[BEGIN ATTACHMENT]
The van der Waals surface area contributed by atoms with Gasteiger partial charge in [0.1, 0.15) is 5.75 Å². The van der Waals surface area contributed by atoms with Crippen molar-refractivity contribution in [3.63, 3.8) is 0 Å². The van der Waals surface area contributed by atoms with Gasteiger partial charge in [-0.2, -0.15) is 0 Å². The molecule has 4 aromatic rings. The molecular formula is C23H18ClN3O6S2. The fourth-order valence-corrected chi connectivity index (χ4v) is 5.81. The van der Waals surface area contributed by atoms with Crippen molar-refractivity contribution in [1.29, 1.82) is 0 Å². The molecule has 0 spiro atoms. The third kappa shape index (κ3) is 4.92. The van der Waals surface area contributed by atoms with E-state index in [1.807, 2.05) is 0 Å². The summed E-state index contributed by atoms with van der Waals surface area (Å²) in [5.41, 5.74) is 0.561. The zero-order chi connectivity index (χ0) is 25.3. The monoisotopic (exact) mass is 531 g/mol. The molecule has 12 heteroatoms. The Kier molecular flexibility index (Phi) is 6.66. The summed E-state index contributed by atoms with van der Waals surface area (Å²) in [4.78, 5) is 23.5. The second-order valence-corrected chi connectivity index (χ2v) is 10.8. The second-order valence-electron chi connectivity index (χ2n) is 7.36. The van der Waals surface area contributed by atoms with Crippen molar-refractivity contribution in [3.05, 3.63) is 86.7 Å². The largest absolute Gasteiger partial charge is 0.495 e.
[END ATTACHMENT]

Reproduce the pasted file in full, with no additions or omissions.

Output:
The van der Waals surface area contributed by atoms with Gasteiger partial charge in [0.1, 0.15) is 5.75 Å². The van der Waals surface area contributed by atoms with Crippen molar-refractivity contribution in [3.63, 3.8) is 0 Å². The van der Waals surface area contributed by atoms with Gasteiger partial charge in [-0.2, -0.15) is 0 Å². The molecule has 4 aromatic rings. The molecular formula is C23H18ClN3O6S2. The fourth-order valence-corrected chi connectivity index (χ4v) is 5.81. The van der Waals surface area contributed by atoms with Crippen molar-refractivity contribution in [1.29, 1.82) is 0 Å². The molecule has 0 spiro atoms. The third kappa shape index (κ3) is 4.92. The van der Waals surface area contributed by atoms with E-state index in [1.807, 2.05) is 0 Å². The summed E-state index contributed by atoms with van der Waals surface area (Å²) in [5.41, 5.74) is 0.561. The zero-order chi connectivity index (χ0) is 25.3. The monoisotopic (exact) mass is 531 g/mol. The molecule has 12 heteroatoms. The Kier molecular flexibility index (Phi) is 6.66. The summed E-state index contributed by atoms with van der Waals surface area (Å²) in [4.78, 5) is 23.5. The second-order valence-corrected chi connectivity index (χ2v) is 10.8. The second-order valence-electron chi connectivity index (χ2n) is 7.36. The van der Waals surface area contributed by atoms with Crippen molar-refractivity contribution in [3.05, 3.63) is 86.7 Å². The largest absolute Gasteiger partial charge is 0.495 e.